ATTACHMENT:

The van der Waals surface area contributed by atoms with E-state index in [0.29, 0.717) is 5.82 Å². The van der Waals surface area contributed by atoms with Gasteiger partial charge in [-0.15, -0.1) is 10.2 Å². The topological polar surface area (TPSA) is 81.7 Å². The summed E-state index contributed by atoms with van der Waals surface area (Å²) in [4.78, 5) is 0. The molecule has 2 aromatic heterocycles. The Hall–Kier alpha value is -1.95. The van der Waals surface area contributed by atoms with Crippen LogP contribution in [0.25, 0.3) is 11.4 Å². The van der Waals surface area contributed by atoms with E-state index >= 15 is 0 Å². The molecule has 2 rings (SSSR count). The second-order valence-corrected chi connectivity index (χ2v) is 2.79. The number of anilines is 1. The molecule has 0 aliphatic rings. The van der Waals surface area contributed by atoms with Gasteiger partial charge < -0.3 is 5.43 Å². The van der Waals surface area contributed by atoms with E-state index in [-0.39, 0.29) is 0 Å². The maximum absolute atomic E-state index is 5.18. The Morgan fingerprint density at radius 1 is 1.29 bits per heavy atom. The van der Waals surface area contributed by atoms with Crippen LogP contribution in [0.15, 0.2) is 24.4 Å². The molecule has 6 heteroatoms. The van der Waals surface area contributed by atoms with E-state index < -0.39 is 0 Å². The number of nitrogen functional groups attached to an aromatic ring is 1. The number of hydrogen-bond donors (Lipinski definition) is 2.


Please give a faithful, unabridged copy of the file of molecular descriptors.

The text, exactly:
The van der Waals surface area contributed by atoms with E-state index in [0.29, 0.717) is 5.82 Å². The van der Waals surface area contributed by atoms with Gasteiger partial charge in [-0.15, -0.1) is 10.2 Å². The topological polar surface area (TPSA) is 81.7 Å². The summed E-state index contributed by atoms with van der Waals surface area (Å²) in [4.78, 5) is 0. The molecule has 2 aromatic heterocycles. The Hall–Kier alpha value is -1.95. The van der Waals surface area contributed by atoms with Crippen LogP contribution in [0.25, 0.3) is 11.4 Å². The van der Waals surface area contributed by atoms with E-state index >= 15 is 0 Å². The molecule has 2 rings (SSSR count). The second-order valence-corrected chi connectivity index (χ2v) is 2.79. The number of anilines is 1. The molecule has 0 aliphatic rings. The van der Waals surface area contributed by atoms with Gasteiger partial charge < -0.3 is 5.43 Å². The van der Waals surface area contributed by atoms with E-state index in [-0.39, 0.29) is 0 Å². The maximum absolute atomic E-state index is 5.18. The Morgan fingerprint density at radius 1 is 1.29 bits per heavy atom. The van der Waals surface area contributed by atoms with Crippen LogP contribution in [0.15, 0.2) is 24.4 Å². The molecule has 6 heteroatoms. The van der Waals surface area contributed by atoms with E-state index < -0.39 is 0 Å². The number of nitrogen functional groups attached to an aromatic ring is 1. The number of hydrogen-bond donors (Lipinski definition) is 2.